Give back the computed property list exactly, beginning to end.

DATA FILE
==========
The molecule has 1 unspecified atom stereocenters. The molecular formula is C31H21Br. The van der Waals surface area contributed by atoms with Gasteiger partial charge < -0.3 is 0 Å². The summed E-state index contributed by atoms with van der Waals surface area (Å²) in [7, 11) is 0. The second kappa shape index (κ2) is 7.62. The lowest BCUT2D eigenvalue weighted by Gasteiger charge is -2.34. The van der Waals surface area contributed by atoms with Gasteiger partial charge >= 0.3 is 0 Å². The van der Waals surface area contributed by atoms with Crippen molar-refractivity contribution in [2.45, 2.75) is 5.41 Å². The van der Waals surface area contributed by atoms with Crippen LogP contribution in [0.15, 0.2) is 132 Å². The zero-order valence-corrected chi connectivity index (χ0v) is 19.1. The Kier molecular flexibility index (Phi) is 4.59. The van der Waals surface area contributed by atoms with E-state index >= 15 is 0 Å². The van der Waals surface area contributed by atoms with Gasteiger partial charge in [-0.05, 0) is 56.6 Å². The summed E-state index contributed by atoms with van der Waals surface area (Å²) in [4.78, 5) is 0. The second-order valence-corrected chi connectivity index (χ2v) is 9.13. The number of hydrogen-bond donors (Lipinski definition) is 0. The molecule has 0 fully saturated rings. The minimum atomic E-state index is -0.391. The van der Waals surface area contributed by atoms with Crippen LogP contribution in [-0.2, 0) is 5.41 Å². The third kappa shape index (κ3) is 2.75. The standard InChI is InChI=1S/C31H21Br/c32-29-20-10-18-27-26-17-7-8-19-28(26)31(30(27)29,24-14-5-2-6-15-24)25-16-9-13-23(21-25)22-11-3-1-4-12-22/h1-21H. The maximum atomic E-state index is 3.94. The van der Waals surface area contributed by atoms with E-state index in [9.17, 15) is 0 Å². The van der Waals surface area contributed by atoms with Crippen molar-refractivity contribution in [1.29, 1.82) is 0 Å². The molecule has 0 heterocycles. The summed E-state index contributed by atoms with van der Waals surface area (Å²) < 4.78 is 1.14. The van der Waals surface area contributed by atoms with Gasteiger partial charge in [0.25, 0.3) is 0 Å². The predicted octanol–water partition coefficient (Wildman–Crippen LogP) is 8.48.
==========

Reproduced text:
The molecule has 1 unspecified atom stereocenters. The molecular formula is C31H21Br. The van der Waals surface area contributed by atoms with Gasteiger partial charge < -0.3 is 0 Å². The summed E-state index contributed by atoms with van der Waals surface area (Å²) in [7, 11) is 0. The second kappa shape index (κ2) is 7.62. The lowest BCUT2D eigenvalue weighted by Gasteiger charge is -2.34. The van der Waals surface area contributed by atoms with Gasteiger partial charge >= 0.3 is 0 Å². The van der Waals surface area contributed by atoms with Crippen molar-refractivity contribution in [2.45, 2.75) is 5.41 Å². The van der Waals surface area contributed by atoms with Crippen LogP contribution in [0.15, 0.2) is 132 Å². The zero-order valence-corrected chi connectivity index (χ0v) is 19.1. The Kier molecular flexibility index (Phi) is 4.59. The van der Waals surface area contributed by atoms with E-state index >= 15 is 0 Å². The van der Waals surface area contributed by atoms with Gasteiger partial charge in [-0.05, 0) is 56.6 Å². The summed E-state index contributed by atoms with van der Waals surface area (Å²) in [4.78, 5) is 0. The second-order valence-corrected chi connectivity index (χ2v) is 9.13. The number of hydrogen-bond donors (Lipinski definition) is 0. The molecule has 0 fully saturated rings. The minimum atomic E-state index is -0.391. The van der Waals surface area contributed by atoms with Crippen LogP contribution in [-0.2, 0) is 5.41 Å². The third kappa shape index (κ3) is 2.75. The standard InChI is InChI=1S/C31H21Br/c32-29-20-10-18-27-26-17-7-8-19-28(26)31(30(27)29,24-14-5-2-6-15-24)25-16-9-13-23(21-25)22-11-3-1-4-12-22/h1-21H. The maximum atomic E-state index is 3.94. The van der Waals surface area contributed by atoms with E-state index in [9.17, 15) is 0 Å². The van der Waals surface area contributed by atoms with Crippen molar-refractivity contribution in [1.29, 1.82) is 0 Å². The molecule has 0 heterocycles. The summed E-state index contributed by atoms with van der Waals surface area (Å²) < 4.78 is 1.14. The van der Waals surface area contributed by atoms with Gasteiger partial charge in [0.25, 0.3) is 0 Å². The predicted octanol–water partition coefficient (Wildman–Crippen LogP) is 8.48.